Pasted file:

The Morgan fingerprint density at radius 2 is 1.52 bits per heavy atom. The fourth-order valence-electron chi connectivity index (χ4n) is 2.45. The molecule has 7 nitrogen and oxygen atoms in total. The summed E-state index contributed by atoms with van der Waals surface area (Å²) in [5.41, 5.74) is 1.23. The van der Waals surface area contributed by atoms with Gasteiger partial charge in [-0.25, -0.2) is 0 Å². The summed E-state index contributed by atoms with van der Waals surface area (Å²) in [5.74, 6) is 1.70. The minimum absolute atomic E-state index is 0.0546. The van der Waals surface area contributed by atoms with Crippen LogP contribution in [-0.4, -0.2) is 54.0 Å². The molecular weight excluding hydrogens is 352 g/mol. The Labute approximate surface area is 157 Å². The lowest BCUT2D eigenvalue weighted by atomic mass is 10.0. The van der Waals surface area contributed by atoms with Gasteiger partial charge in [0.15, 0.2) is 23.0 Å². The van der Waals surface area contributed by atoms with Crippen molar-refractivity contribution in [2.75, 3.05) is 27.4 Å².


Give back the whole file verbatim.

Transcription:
The Morgan fingerprint density at radius 2 is 1.52 bits per heavy atom. The fourth-order valence-electron chi connectivity index (χ4n) is 2.45. The molecule has 7 nitrogen and oxygen atoms in total. The summed E-state index contributed by atoms with van der Waals surface area (Å²) in [5.41, 5.74) is 1.23. The van der Waals surface area contributed by atoms with Gasteiger partial charge in [-0.25, -0.2) is 0 Å². The summed E-state index contributed by atoms with van der Waals surface area (Å²) in [5.74, 6) is 1.70. The minimum absolute atomic E-state index is 0.0546. The van der Waals surface area contributed by atoms with Crippen LogP contribution in [-0.4, -0.2) is 54.0 Å². The molecular weight excluding hydrogens is 352 g/mol. The Labute approximate surface area is 157 Å². The lowest BCUT2D eigenvalue weighted by atomic mass is 10.0. The van der Waals surface area contributed by atoms with Gasteiger partial charge in [0.15, 0.2) is 23.0 Å². The van der Waals surface area contributed by atoms with Crippen molar-refractivity contribution in [2.75, 3.05) is 27.4 Å².